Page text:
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At the New York Fed, we follow the repo market closely and, with some of my colleagues, I’ve tried to keep readers of this blog informed about how the market works, how it’s being reformed, and what risks remain. We’re always encouraged when others share our interest in this market, so we read a recent Fitch report—“Repo Emerges from the ‘Shadow’”—closely (the report is available at www.fitchratings.com). At first glance, the report is a bit worrisome, as it argues that the repo market has recently seen a large increase in riskier types of collateral. So we decided to take a close look at some data to see if we could validate this finding. In this post, I use data made publicly available by the Tri-Party Repo Infrastructure Reform Task Force (the Task Force) to show that there is in fact no evidence of a broad-based increase in riskier types of collateral. The Task Force’s objective in publishing the data was to give a comprehensive view of the market, so the data represent 100 percent of the market’s volume. In contrast, the Fitch study is based on data from a sample of prime funds, representing only 5 percent of the market’s size.
Since October 2008, the Federal Reserve has increased the size of its balance sheet by lending to financial intermediaries and purchasing assets on a large scale. While these actions have increased the amount of reserves in the U.S. banking system and therefore raised concerns about excessive bank lending and inflation, we can document an important and overlooked benefit of the high level of reserves: a significantly earlier settlement of payments on Fedwire, the Federal Reserve’s large-value payment system. Quicker settlement on Fedwire improves liquidity throughout the economy, reducing uncertainty and risk for people and firms that rely on banks. At the same time, the Fed has been extending less intraday credit, which reduces the public’s risk exposure.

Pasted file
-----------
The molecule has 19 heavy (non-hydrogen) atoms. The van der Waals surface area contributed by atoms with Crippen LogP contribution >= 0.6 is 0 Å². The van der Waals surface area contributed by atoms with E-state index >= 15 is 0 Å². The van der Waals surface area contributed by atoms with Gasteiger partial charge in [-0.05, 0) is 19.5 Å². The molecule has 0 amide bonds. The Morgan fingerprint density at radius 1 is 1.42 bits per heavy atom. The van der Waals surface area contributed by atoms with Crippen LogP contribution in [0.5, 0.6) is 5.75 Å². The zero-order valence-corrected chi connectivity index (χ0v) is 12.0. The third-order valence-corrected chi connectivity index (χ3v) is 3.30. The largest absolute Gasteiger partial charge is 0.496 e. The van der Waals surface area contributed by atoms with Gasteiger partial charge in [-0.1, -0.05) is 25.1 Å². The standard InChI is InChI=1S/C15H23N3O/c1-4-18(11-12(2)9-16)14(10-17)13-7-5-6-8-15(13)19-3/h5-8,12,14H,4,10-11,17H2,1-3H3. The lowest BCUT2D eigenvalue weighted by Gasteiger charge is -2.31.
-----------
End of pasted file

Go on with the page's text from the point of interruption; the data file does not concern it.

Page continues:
A paper by Delia Cabe, “Buying into the Future,” which appeared in the fall 2001 Radcliffe Quarterly, tells in an arresting way the story of how Americans became such big spenders. The article displays, at the bottom of each page, a timeline of first appearances of products in the American marketplace. Many iconic products originated much earlier than we might guess: Crayola Crayons (1903), Slinky (1945), Frisbee (1948), and so on.
Over the next few years, large volumes of homes are likely to flow from foreclosure onto lenders’ balance sheets as “real estate owned,” or REO. Without a significant boost to demand, this large volume of “distressed” real estate could potentially put substantial downward pressure on home prices. Accordingly, new policy initiatives are needed to increase the rate at which properties that flow into REO get reabsorbed back into use as renter- or owner-occupied units. In this post, I make the case for a tax credit for Gulf War II veterans’ home purchases.